Clinical Usability of Intranasal Glucagon in Treatment of Hypoglycemia
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|ClinicalTrials.gov Identifier: NCT02171130|
Recruitment Status : Completed
First Posted : June 24, 2014
Results First Posted : October 15, 2019
Last Update Posted : October 15, 2019
|Condition or disease||Intervention/treatment||Phase|
|Hypoglycemia Diabetes Mellitus Drug-Specific Antibodies||Drug: Nasal Glucagon||Phase 3|
This study is designed to evaluate the effectiveness of nasal glucagon (NG) administered under clinical use conditions in treating episodes of hypoglycemia in persons with T1D.
This study also aims to assess the ease with which caregivers can administer the experimental medication in treatment of hypoglycemic events.
The study will also generate data on the participants' assessment of local tolerability and provide information on immunogenicity of nasal glucagon with regards to the potential development of anti-glucagon antibodies.
|Study Type :||Interventional (Clinical Trial)|
|Actual Enrollment :||129 participants|
|Intervention Model:||Single Group Assignment|
|Masking:||None (Open Label)|
|Official Title:||A Multiple Center, Open Label, Prospective, Observational Study to Evaluate the Effectiveness and Ease-of-Use of AMG504-1 Administered in the Home or Work Environments for Treating Episodes of Hypoglycemia in Patients With Type 1 Diabetes|
|Study Start Date :||May 2014|
|Actual Primary Completion Date :||August 2015|
|Actual Study Completion Date :||August 2015|
Experimental: Nasal glucagon
3 mg nasal glucagon powder delivered using a nasal powder dosing device.
Drug: Nasal Glucagon
3 mg nasal glucagon powder
- Percentage of Participants Awakening or Returning to a Normal Status Within 30 Minutes Following Studied Drug of Administration [ Time Frame: Within 30 minutes after each drug administration for an episode of hypoglycemia ]
Responses to questions completed by the caregiver were used to assess this outcome.
An episode of severe hypoglycemia was defined as an episode wherein the person with diabetes is clinically incapacitated to the point where the person requires third-party assistance to treat the hypoglycemia. An episode of moderate hypoglycemia episode was defined as an episode wherein the person with diabetes was showing signs of neuroglycopenia and had a glucometer reading of approximately 60 milligrams per deciliter (mg/dL) (3.3 millimoles per liter [mmol/L]) or less based on a blood sample taken at or near the time of treatment.
- Assessment of Ease-of-use of Dry-Mist Nasal Glucagon as Determined by Completion of Questionnaires by the Caregiver [ Time Frame: After each drug administration for an episode of hypoglycemia ]Measurement for Degree of difficulty: opening the kit, Degree of difficulty: understanding the instructions on how to use the kit, Degree of difficulty: administering the medication into the nostril, Degree of satisfaction is 1 (Very Difficult) to 7 (Very Easy). Measurement for Dry Mist Nasal Glucagon will be easy to teach other caregivers, Nasal formulation of glucagon is less intimidating for caregivers, Nasal Glucagon is easy to carry and would be willing to carry it, nasal delivery of glucagon is preferable. Level of agreement 1 (Strongly Disagree) to 7 (Strongly Agree).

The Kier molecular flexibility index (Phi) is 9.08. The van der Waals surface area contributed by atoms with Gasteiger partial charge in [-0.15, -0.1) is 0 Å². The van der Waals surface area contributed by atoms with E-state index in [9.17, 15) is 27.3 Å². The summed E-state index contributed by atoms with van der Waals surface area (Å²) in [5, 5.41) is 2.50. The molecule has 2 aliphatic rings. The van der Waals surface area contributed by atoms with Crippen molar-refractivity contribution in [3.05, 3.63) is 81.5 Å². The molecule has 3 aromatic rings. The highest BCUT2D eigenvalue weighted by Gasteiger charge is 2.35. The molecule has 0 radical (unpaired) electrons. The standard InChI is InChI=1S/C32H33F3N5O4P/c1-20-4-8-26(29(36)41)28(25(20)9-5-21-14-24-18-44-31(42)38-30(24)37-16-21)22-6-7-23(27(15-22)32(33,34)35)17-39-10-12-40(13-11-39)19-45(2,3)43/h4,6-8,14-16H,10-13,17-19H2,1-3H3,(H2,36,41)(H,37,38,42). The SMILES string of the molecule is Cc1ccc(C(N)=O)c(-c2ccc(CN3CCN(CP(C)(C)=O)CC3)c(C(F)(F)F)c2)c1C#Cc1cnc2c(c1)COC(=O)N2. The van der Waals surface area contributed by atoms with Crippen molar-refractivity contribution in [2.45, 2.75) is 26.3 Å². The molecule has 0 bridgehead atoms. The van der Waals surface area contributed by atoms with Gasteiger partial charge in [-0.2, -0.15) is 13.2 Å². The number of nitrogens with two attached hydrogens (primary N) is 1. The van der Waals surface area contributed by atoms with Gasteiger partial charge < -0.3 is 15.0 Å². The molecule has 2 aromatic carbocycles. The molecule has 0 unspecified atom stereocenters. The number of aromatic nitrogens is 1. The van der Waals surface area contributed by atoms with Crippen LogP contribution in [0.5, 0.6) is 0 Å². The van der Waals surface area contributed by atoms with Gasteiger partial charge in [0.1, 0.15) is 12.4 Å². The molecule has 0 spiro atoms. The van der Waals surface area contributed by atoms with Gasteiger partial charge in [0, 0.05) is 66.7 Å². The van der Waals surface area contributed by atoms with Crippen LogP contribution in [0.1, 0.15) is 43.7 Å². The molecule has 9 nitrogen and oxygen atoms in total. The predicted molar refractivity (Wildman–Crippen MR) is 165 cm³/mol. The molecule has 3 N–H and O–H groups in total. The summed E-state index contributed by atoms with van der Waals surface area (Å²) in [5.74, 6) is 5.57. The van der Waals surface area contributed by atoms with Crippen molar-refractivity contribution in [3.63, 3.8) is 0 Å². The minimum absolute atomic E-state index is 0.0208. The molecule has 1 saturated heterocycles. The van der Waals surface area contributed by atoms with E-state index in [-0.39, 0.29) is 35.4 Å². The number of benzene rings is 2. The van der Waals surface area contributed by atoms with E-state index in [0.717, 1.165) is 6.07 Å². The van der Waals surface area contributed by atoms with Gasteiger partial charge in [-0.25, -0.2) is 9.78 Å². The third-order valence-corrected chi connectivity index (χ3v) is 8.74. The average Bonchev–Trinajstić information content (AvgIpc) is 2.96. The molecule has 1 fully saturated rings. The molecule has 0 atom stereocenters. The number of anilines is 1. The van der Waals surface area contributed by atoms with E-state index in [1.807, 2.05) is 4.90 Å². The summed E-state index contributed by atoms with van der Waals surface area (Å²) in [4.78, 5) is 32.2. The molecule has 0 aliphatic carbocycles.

- Percentage of Participants With Adverse Events (AEs) Reported Through the Nasal Score Questionnaire [ Time Frame: Within 2 hours of full recovery from a hypoglycemic event ]
Adverse events solicited through the Nasal Score Questionnaire included: runny nose, nasal congestion (nostrils plugged), nasal itching, sneezing, watery eyes, itchy eyes, redness of eyes, itching of ears, itching of throat, and other.
A summary of other nonserious AEs, and all Serious Adverse Events (SAEs), regardless of causality, is located in the Reported Adverse Events section.
- Blood Glucose Levels Over Time [ Time Frame: Baseline (just prior to dosing or right after study drug administration) , 15, 30 and 45 minutes after drug administration for an episode of hypoglycemia ]The participants' blood glucose level was measured by the caregiver using a glucometer at baseline (just prior to dosing and right after the study drug administration), 15, 30 and 45 minutes after nasal glucagon administration.
- Number of Participants With Treatment-Emergent Glucagon Anti-Drug Antibodies (ADA) [ Time Frame: Baseline and End of Study (6 months) ]Treatment-Emergent ADA includes treatment-induced ADA ('Not Detected' ADA at baseline and at least one post-baseline 'Detected' ADA sample with a corresponding titer of (1:20) and treatment-boosted ADA (with 'Detected' ADA at baseline and at least one post-baseline 'Detected' ADA sample with a corresponding titer that is at least 4-fold higher than the baseline titer.
To learn more about this study, you or your doctor may contact the study research staff using the contact information provided by the sponsor.
Please refer to this study by its ClinicalTrials.gov identifier (NCT number): NCT02171130
|United States, Massachusetts|
|New England Diabetes and Endocrinology Center (NEDEC)|
|Waltham, Massachusetts, United States, 02451-1136|
|United States, Minnesota|
|University of Minnesota|
|Minneapolis, Minnesota, United States, 55455|
|United States, New York|
|Albany Medical College Division of Community Endocrinology|
|Albany, New York, United States, 12206|
|Winnipeg, Manitoba, Canada, R3C 0N2|
|Smiths Falls, Ontario, Canada, K7A 4W8|
|Montreal, Quebec, Canada, H2W 1R7|
|Centre de recherche d'endocrinologie Godin & St-Pierre|
|Sherbrooke, Quebec, Canada, J1G 5K2|
|Applied Medical Informatics Research|
|Westmount, Quebec, Canada, H3Z 1E5|
|Centre Hospitalier de l'Université de Québec|
|Quebec, Canada, G1V 4G2|
|Study Director:||Call 1-877-CTLILLY (1-877-285-4559) or 1-317-615-4559 Mon - Fri 9 AM - 5 PM Eastern time (UTC/GMT - 5 hours, EST)||Eli Lilly and Company|